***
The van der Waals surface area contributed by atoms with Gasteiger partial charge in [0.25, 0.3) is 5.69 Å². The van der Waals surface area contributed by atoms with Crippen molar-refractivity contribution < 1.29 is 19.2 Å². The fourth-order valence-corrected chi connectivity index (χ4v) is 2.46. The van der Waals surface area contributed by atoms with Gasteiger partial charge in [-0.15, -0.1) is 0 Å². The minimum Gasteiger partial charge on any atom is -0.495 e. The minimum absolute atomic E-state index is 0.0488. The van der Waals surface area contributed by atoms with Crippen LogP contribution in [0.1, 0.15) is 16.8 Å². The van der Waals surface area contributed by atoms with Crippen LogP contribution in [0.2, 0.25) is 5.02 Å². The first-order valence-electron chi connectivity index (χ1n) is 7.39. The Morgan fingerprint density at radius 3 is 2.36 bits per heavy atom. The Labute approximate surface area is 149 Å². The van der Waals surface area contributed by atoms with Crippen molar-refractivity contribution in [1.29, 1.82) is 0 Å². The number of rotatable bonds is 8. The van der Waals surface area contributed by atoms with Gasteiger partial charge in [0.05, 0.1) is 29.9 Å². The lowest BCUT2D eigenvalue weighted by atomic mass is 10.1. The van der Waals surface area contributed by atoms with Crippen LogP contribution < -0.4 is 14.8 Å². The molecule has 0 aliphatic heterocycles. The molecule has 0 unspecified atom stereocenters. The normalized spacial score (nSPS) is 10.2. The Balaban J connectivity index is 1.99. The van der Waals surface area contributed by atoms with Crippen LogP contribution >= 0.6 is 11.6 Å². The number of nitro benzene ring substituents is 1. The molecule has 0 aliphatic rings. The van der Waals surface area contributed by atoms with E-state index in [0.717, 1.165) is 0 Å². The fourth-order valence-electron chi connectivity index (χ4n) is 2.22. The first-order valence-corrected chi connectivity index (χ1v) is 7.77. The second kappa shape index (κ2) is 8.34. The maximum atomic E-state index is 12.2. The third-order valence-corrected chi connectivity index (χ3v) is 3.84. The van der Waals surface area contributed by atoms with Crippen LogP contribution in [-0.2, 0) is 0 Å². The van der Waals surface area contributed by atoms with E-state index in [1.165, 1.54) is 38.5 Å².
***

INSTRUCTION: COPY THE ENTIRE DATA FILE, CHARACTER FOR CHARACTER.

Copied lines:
The van der Waals surface area contributed by atoms with Gasteiger partial charge in [0.25, 0.3) is 5.69 Å². The van der Waals surface area contributed by atoms with Crippen molar-refractivity contribution < 1.29 is 19.2 Å². The fourth-order valence-corrected chi connectivity index (χ4v) is 2.46. The van der Waals surface area contributed by atoms with Gasteiger partial charge in [-0.15, -0.1) is 0 Å². The minimum Gasteiger partial charge on any atom is -0.495 e. The minimum absolute atomic E-state index is 0.0488. The van der Waals surface area contributed by atoms with Crippen LogP contribution in [0.1, 0.15) is 16.8 Å². The van der Waals surface area contributed by atoms with Crippen LogP contribution in [0.2, 0.25) is 5.02 Å². The first-order valence-electron chi connectivity index (χ1n) is 7.39. The Morgan fingerprint density at radius 3 is 2.36 bits per heavy atom. The Labute approximate surface area is 149 Å². The van der Waals surface area contributed by atoms with Crippen molar-refractivity contribution in [1.29, 1.82) is 0 Å². The number of rotatable bonds is 8. The van der Waals surface area contributed by atoms with Gasteiger partial charge in [0.05, 0.1) is 29.9 Å². The lowest BCUT2D eigenvalue weighted by atomic mass is 10.1. The van der Waals surface area contributed by atoms with Crippen LogP contribution < -0.4 is 14.8 Å². The molecule has 0 aliphatic heterocycles. The molecule has 0 unspecified atom stereocenters. The normalized spacial score (nSPS) is 10.2. The Balaban J connectivity index is 1.99. The van der Waals surface area contributed by atoms with Crippen LogP contribution >= 0.6 is 11.6 Å². The number of nitro benzene ring substituents is 1. The molecule has 0 aliphatic rings. The van der Waals surface area contributed by atoms with E-state index in [0.717, 1.165) is 0 Å². The fourth-order valence-electron chi connectivity index (χ4n) is 2.22. The first-order valence-corrected chi connectivity index (χ1v) is 7.77. The second kappa shape index (κ2) is 8.34. The maximum atomic E-state index is 12.2. The third-order valence-corrected chi connectivity index (χ3v) is 3.84. The van der Waals surface area contributed by atoms with Crippen LogP contribution in [-0.2, 0) is 0 Å². The van der Waals surface area contributed by atoms with E-state index in [1.165, 1.54) is 38.5 Å².